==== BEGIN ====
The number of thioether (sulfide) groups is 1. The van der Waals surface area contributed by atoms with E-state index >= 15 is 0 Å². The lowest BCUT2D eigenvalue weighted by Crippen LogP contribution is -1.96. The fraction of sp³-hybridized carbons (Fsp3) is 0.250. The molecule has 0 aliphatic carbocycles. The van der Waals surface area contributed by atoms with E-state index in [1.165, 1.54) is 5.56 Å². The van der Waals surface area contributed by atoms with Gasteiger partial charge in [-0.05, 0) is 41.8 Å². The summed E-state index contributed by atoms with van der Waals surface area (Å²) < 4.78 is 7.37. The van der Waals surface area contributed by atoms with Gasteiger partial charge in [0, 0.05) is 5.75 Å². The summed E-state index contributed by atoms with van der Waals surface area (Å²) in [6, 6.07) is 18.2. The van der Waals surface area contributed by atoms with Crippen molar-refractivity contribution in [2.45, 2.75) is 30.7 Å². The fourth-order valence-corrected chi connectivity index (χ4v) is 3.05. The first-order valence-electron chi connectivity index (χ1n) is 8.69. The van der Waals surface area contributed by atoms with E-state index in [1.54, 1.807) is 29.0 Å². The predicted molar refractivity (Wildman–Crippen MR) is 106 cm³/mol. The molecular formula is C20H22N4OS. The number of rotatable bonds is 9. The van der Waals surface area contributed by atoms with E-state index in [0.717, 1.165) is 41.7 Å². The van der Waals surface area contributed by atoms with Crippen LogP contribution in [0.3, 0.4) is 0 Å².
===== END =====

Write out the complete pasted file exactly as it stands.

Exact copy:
The number of thioether (sulfide) groups is 1. The van der Waals surface area contributed by atoms with E-state index >= 15 is 0 Å². The lowest BCUT2D eigenvalue weighted by Crippen LogP contribution is -1.96. The fraction of sp³-hybridized carbons (Fsp3) is 0.250. The molecule has 0 aliphatic carbocycles. The van der Waals surface area contributed by atoms with E-state index in [1.165, 1.54) is 5.56 Å². The van der Waals surface area contributed by atoms with Gasteiger partial charge in [-0.05, 0) is 41.8 Å². The summed E-state index contributed by atoms with van der Waals surface area (Å²) < 4.78 is 7.37. The van der Waals surface area contributed by atoms with Gasteiger partial charge in [0, 0.05) is 5.75 Å². The summed E-state index contributed by atoms with van der Waals surface area (Å²) in [6, 6.07) is 18.2. The van der Waals surface area contributed by atoms with Crippen molar-refractivity contribution in [2.45, 2.75) is 30.7 Å². The fourth-order valence-corrected chi connectivity index (χ4v) is 3.05. The first-order valence-electron chi connectivity index (χ1n) is 8.69. The van der Waals surface area contributed by atoms with E-state index in [1.54, 1.807) is 29.0 Å². The predicted molar refractivity (Wildman–Crippen MR) is 106 cm³/mol. The molecular formula is C20H22N4OS. The number of rotatable bonds is 9. The van der Waals surface area contributed by atoms with E-state index in [0.717, 1.165) is 41.7 Å². The van der Waals surface area contributed by atoms with Crippen LogP contribution in [0.3, 0.4) is 0 Å².